He was referring to the fierce following that any clash between the Spanish football rivals, known as the Clasico, engenders in Iraq.

"Is there any cafe in the world that closes its doors when Real Madrid and Barcelona are playing?" Youssif asked incredulously.


Related Links
Iraq: The first technology war of the 21st century

Comment on this article via your Facebook, Yahoo, AOL, Hotmail login.

Share this article via these popular social media networks DiggDigg RedditReddit GoogleGoogle

Memory Foam Mattress Review
Newsletters :: SpaceDaily :: SpaceWar :: TerraDaily :: Energy Daily
XML Feeds :: Space News :: Earth News :: War News :: Solar Energy News

31 dead as car bombs rock Iraq
Baghdad (AFP) Nov 28, 2013
Attacks in Iraq killed 31 people Thursday as 11 car bombs struck nationwide, the latest in a surge of violence that has sparked fears Iraq is slipping back into all-out sectarian war. The bloodshed, in which more than 6,000 people have been killed this year, is the worst prolonged stretch of unrest since 2008 and comes just months before a general election, forcing Baghdad to appeal for inte ... read more

IBCS Completes US Army Integrated Air and Missile Defense Demonstration

Patriot performance excels in PAC-3 test firing

Israel moves closer to missile defense shield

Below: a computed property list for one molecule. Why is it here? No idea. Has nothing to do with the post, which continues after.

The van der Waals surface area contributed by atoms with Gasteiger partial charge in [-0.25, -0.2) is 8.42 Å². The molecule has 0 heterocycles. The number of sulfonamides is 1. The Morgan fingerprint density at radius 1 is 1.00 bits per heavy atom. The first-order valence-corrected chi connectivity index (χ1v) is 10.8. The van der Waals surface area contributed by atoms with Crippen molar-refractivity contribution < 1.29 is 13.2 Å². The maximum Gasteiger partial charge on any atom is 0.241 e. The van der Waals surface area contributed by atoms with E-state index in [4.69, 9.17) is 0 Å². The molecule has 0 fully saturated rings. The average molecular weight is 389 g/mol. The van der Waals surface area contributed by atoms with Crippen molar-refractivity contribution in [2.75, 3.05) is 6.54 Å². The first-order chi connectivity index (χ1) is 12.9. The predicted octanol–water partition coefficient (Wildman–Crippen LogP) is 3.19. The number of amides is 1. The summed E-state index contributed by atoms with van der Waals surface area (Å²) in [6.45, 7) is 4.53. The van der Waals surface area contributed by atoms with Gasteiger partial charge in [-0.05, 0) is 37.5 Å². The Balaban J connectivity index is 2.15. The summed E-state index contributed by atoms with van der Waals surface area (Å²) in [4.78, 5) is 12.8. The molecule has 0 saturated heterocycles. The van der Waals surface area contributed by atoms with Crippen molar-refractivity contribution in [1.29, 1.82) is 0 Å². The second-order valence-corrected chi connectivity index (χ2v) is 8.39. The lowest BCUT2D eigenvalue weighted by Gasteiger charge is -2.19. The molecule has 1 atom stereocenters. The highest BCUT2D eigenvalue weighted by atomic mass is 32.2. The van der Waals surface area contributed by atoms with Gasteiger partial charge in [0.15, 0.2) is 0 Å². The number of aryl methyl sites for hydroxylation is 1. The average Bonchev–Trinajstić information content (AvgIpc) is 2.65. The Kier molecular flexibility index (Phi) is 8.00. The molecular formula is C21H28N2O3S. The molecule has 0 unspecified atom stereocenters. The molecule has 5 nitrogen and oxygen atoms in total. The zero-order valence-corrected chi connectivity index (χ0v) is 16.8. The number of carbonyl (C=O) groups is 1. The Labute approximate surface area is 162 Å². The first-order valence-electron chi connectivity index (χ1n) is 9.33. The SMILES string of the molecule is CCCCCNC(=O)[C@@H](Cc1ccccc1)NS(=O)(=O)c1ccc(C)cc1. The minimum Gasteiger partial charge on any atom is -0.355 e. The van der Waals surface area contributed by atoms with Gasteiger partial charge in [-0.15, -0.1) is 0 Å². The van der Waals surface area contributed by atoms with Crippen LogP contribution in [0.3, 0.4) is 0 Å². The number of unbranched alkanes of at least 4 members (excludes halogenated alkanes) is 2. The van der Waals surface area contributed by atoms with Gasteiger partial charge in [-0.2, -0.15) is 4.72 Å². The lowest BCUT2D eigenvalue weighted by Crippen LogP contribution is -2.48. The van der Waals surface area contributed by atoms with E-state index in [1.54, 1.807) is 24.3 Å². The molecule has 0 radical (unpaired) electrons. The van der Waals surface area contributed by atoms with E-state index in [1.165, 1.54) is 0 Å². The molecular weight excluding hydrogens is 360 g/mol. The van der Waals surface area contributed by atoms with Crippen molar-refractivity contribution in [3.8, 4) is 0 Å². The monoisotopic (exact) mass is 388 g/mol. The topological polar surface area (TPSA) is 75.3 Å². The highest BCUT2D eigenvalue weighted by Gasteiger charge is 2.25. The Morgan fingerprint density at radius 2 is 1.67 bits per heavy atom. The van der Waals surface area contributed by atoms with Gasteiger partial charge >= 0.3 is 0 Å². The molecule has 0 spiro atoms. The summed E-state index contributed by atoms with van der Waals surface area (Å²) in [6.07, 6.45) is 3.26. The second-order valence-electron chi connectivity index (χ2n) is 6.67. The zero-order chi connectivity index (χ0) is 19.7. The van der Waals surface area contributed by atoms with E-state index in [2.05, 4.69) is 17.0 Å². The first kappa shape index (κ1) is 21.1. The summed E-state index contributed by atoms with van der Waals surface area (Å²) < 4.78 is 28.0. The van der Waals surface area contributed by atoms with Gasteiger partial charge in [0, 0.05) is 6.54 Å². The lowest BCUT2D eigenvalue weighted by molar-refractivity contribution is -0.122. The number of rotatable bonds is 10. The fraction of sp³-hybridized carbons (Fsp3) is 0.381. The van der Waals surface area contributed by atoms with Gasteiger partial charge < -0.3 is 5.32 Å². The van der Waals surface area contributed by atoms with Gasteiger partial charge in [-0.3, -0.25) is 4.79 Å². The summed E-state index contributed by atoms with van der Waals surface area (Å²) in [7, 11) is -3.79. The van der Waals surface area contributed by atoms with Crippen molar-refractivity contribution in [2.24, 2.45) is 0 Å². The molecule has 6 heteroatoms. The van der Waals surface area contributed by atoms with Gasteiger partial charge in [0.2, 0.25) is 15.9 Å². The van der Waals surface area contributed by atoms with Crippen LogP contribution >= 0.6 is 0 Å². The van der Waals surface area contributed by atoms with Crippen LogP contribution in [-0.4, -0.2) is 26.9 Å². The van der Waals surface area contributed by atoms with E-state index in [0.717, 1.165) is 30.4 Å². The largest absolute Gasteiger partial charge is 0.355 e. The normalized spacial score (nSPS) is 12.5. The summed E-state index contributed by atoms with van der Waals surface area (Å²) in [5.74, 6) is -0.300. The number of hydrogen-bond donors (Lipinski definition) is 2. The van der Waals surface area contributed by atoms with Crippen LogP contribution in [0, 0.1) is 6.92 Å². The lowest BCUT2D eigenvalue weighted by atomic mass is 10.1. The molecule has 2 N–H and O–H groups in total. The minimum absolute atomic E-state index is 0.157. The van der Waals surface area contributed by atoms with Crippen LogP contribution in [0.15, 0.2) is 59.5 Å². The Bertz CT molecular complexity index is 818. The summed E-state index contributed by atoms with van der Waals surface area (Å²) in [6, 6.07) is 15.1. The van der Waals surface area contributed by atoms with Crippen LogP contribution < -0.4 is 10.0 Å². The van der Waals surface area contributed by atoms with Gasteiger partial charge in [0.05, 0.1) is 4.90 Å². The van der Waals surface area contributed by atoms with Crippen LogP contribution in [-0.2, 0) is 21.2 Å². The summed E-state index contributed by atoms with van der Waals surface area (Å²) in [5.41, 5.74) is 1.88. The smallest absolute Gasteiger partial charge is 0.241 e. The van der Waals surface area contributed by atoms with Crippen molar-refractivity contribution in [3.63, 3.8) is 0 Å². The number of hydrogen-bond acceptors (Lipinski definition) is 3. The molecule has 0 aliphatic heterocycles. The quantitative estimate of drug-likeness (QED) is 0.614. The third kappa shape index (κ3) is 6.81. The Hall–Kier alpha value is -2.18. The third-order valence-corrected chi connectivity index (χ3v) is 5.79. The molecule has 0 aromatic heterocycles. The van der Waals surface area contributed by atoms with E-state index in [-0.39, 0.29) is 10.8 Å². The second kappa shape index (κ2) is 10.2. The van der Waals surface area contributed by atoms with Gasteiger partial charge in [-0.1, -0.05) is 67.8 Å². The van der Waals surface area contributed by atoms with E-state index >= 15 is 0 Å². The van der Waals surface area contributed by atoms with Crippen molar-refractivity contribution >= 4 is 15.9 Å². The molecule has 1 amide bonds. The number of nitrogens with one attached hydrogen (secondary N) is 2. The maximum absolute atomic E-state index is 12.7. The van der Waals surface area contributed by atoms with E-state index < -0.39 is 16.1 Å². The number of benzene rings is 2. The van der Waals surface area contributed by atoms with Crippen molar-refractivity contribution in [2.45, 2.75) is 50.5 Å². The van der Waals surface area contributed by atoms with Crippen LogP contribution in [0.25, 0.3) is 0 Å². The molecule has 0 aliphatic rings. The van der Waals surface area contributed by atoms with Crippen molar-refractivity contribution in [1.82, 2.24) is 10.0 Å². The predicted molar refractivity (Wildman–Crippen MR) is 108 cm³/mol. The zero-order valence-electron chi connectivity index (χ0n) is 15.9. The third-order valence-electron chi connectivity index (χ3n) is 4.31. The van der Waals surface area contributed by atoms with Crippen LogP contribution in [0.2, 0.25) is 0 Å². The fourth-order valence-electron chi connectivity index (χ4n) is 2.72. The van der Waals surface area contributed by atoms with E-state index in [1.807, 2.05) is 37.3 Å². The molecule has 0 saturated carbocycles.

US has time to boost bid for Turkey missile system: FM

Raytheon Delivers High-Speed Anti-Radiation Missile Control Units

Israel tests short range missile defence system

Javelin Joint Venture awarded contract for Javelin Weapon System

Russia and Egypt on verge of missile deal: Moscow

Thousands rally in Pakistan against US drone attacks

Northrop Grumman Delivers Additional MQ-8C Fire Scout to the US Navy

A new, flying jellyfish-like machine

Thousands rally against US drone strikes in Pakistan

Boeing Tests Validate Performance of FAB-T Satellite Communications Program

Intelsat General To Provide Satellite Services To US Marines

Manpack Radios in Arctic Connect with MUOS Satellites Orbiting Equator

Self-correcting crystal may unleash the next generation of advanced communications

Fill out the form for your bomb: Pentagon

Much of Venezuela's Russian arms said to be faulty

Airbus and Cassidian play key role in Perseus maritime surveillance program

US firm claims first 3D-printed metal gun

U.S., Europeans battle for big Persian Gulf arms deals

Report: German auditors, EU probing procurement of helicopters

Israel eyes big arms deals with longtime buyer India

Russia opens criminal probe against ex-defence minister

Kerry return marked by hot debate over Israel-US ties

Return the treasures Britain looted, Chinese tell Cameron

Seoul eyes extension of its air defense identification zone

Canadian arrested on spying for China charges

Ultra-sensitive force sensing with a levitating nanoparticle

Graphene nanoribbons for 'reading' DNA

New hologram technology created with tiny nanoantennas

Nano magnets arise at 2-D boundaries

The content herein, unless otherwise known to be public domain, are Copyright 1995-2014 - Space Media Network. AFP, UPI and IANS news wire stories are copyright Agence France-Presse, United Press International and Indo-Asia News Service. ESA Portal Reports are copyright European Space Agency. All NASA sourced material is public domain. Additional copyrights may apply in whole or part to other bona fide parties. Advertising does not imply endorsement,agreement or approval of any opinions, statements or information provided by Space Media Network on any Web page published or hosted by Space Media Network. Privacy Statement